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French copilot’s family files legal case against AirAsia over Indonesia crash

Rescuers salvage part of flight AirAsia QZ8501 off Indonesia
Rescuers salvage part of flight AirAsia QZ8501 off Indonesia Reuters/Prasetyo Utomo/Pool

The family of the French copilot in the 28 December crash of an AirAsia plane off Indonesia has lodged a legal complaint against the company in Paris, because it apparently did not have authorisation to fly the route.

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AirAsia Indonesia, a subsidiary of Malaysia’s AirAsia, was not authorised to fly between the town of Surabaya, on the central Indonesian island of Java, and Singapore, according to the Indonesian transport ministry.

Rémi Plésel, from the French West Indian island of Martinique, was among the 162 people who vanished with the plane.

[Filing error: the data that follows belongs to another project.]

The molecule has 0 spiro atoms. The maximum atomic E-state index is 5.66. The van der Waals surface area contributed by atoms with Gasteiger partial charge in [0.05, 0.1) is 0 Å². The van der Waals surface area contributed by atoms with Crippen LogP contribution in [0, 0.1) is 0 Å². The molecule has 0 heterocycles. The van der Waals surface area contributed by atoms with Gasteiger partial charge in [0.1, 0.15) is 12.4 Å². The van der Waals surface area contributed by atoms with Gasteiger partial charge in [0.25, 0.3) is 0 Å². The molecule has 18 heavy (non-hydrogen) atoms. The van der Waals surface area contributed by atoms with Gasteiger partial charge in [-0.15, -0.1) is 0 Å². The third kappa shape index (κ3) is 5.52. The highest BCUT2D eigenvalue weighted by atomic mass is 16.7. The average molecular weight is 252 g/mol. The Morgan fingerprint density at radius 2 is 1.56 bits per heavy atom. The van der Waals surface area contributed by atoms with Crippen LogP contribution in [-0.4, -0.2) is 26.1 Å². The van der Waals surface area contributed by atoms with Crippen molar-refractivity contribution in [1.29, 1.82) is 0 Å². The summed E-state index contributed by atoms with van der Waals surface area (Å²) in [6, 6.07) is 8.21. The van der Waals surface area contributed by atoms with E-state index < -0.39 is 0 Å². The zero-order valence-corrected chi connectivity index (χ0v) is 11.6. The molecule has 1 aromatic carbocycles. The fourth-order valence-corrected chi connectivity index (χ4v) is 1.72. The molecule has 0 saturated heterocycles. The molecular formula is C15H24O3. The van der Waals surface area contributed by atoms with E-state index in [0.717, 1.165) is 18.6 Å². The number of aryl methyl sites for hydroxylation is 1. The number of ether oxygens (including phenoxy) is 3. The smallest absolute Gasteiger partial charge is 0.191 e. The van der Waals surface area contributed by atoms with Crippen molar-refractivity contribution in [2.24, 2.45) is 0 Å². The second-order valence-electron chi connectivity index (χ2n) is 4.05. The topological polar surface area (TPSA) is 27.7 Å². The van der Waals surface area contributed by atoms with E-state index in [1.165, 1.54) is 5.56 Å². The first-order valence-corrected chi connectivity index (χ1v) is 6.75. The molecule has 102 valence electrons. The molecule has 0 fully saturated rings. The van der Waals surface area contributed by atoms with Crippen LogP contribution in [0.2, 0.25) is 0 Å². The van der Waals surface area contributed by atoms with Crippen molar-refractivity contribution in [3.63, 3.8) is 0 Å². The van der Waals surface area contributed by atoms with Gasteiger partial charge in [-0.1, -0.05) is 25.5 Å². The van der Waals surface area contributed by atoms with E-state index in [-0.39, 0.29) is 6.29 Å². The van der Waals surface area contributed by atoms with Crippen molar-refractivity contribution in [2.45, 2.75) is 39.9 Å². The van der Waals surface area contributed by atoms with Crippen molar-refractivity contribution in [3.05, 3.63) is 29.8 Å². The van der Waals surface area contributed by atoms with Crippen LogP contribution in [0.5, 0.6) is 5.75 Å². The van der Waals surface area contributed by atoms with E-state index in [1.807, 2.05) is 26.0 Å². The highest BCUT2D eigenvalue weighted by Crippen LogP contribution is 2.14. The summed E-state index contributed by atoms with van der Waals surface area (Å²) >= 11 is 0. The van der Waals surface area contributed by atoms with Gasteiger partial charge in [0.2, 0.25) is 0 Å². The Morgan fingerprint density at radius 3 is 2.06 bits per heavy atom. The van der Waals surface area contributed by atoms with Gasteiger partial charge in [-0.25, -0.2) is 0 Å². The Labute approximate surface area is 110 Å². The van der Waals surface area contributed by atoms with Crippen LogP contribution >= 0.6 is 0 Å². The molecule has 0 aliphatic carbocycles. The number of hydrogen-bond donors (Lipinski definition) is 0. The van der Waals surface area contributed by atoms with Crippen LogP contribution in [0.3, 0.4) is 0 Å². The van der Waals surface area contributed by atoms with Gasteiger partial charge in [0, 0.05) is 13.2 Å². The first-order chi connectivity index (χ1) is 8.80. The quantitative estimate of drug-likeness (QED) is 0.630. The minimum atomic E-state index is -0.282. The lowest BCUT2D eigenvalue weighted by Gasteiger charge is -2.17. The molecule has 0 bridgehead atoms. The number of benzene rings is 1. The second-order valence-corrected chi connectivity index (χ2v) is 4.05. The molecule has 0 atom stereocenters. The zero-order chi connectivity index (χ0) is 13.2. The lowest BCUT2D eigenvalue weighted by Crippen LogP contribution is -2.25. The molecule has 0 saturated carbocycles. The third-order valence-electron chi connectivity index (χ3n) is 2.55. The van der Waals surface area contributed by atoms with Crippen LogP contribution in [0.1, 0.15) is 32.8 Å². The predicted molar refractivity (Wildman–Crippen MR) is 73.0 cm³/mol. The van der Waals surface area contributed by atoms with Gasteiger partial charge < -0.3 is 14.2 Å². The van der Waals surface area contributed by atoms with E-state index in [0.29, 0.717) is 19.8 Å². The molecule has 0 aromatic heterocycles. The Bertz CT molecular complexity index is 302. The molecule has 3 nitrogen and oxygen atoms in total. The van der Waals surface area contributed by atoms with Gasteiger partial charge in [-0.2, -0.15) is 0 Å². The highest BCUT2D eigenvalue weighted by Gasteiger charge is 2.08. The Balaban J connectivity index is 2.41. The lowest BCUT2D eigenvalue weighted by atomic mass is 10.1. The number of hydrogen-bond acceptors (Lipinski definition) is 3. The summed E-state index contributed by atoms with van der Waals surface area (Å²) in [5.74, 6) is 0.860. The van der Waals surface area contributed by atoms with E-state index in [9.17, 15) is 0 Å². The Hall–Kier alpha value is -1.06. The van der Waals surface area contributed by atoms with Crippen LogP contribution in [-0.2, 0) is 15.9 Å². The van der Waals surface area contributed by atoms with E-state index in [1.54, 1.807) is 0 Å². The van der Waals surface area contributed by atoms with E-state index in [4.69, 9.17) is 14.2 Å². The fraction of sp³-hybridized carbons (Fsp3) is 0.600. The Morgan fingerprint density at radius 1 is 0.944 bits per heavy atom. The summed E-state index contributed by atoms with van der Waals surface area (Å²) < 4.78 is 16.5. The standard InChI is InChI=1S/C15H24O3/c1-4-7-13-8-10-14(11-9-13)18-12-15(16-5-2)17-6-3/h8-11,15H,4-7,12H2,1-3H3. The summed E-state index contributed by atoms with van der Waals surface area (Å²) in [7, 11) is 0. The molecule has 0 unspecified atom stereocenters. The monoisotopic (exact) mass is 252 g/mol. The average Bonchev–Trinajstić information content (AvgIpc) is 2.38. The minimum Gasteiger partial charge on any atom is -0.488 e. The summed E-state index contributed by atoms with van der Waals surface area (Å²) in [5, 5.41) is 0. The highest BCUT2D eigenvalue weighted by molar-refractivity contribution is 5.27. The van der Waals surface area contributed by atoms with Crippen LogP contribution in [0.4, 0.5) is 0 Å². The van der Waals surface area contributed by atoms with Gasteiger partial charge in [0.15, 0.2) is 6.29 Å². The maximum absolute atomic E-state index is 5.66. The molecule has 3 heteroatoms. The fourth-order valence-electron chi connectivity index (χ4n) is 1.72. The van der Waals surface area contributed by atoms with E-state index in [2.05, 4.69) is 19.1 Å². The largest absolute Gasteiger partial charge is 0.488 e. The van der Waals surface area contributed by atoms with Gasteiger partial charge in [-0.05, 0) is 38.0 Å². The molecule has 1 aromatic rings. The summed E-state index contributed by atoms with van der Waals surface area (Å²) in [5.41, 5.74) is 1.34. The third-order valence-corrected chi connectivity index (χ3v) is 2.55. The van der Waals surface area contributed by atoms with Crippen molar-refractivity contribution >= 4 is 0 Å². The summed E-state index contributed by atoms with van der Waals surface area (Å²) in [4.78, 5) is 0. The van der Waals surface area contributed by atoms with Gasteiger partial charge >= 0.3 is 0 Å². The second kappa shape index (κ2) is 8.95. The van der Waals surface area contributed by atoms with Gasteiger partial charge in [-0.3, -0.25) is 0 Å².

Shortly before the disappearance, the pilot had asked for permission to fly higher because of thick cloud but had not received it because there was too much air traffic.

Airspace in south-east Asia has become crowded, partly because of the growth of tourism, and experts say that the infrastructure is insufficient and personnel insufficiently trained.

On 9 January Transport Minister Ignasius Jonan announced the suspension of 61 domestic flights run by five local companies because they were found not to have authorisation.

Because a French national was on board Paris prosecutors had already opened an inquiry into possible manslaughter.

Plésel’s family wants an investigating magistrate, who would have more powers, to be named.

Plésel was 46 years old and had worked as an engineer for French company Total before gaining a pilot’s licence and starting work at AirAsia in 2012.

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